One of the deficiencies oi the conventional single side band transmitter employing a band pass filter is that the filters employed usually remove audio frequencies below about 600 cycles per second. By the use of my improved phase shifting system, however, an output radiation may be obtained which contains single side band components corresponding to an audio frequency range varying from 2'7 to 8000 cycles per second, instead of being limited to a range of 600 to 8000 cycles per second. This is illustrated by the curves contained in Fig. 8 in which curve 44 illustrates the normal audio frequency range which may be transmitted by a microphone of high quality. The curv 45 illustrates the frequency curv at the output of the high pass filter 4| which may be designed to have a cutoff frequency of 27 cycles per second. The networks 21, 28 are designed to provide 90 phase angle difference over the band from 2'! to 600 cycles per second. Assuming that the suppressed carrier frequency is 100 kilocycles per second, curve 46 illustrates the range of frequencies which are present at the output of the mixer 84. It will be observed that one side band is suppressed in the region of 27-600 cycles per second spaced from the carrier. The characteristic of band pass crystal filter 42 is denoted by the curve 41. The composite characteristic of the system is therefore denoted by the curve 48 which shows that the signal radiated contains single side band components corresponding to an audio frequency range of 2'7 to 8000 cycles per second. Th additional range from 27 to 600 cycles per second adds considerably to the naturalness of speech and the low frequency notes of music.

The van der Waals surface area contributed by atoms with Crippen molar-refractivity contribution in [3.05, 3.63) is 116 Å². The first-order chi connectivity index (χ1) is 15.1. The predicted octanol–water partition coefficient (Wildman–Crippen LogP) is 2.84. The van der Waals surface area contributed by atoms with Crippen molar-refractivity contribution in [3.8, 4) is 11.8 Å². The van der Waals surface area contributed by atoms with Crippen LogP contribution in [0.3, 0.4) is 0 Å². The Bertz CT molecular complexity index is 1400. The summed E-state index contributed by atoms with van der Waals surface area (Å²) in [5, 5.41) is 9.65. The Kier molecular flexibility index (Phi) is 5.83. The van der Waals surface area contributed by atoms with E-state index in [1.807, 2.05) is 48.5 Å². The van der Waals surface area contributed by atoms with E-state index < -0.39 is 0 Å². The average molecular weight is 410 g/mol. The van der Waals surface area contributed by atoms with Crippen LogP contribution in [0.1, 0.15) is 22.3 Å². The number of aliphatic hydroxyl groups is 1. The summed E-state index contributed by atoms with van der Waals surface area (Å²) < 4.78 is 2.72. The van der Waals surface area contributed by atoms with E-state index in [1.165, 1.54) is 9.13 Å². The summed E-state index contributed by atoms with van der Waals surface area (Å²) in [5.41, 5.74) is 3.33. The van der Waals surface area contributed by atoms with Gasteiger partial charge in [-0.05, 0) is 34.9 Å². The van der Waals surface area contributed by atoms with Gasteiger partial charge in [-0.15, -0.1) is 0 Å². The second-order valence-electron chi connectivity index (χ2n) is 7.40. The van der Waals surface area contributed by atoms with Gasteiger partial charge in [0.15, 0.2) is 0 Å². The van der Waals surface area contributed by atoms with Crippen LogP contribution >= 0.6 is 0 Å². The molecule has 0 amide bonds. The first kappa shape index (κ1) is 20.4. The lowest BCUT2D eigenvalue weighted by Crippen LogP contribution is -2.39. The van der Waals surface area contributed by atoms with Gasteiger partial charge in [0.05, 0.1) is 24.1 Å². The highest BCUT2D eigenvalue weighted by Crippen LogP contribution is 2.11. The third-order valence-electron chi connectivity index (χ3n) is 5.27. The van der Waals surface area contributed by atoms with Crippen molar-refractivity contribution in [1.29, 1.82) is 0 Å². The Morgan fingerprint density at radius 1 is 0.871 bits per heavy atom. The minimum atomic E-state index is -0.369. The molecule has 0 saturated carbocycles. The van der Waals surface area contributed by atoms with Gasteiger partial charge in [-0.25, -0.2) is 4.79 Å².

From th foregoing, it is apparent that my improved phase-shifting system permits a shifting of the output voltage relativ to the input voltage through a phase angle which is substantially linearly proportional to the logarithm of the input frequency. Atthe same time, the amplitude of the output voltage with respect to the input is independent of frequency. Two such networks may be employed to obtain two voltages displaced 90 for single side band generation as described previously. In addition, by the choosing of suitable sets of circuit components, it is possible to obtain three voltages of 120 displacement, rather than the 90 displacement described. Such voltages may be useful in operating a three-phase motor, for example, from a sin le phase source of frequencies. Thus, while I have described systems in which the output voltagesare displaced such voltages may be utilized for other purposes, such as for application to the deflection plates of an electrostatic type of cathode ray tube to obtain a circular trace so that the pattern will remain circular for wide changes in input frequency.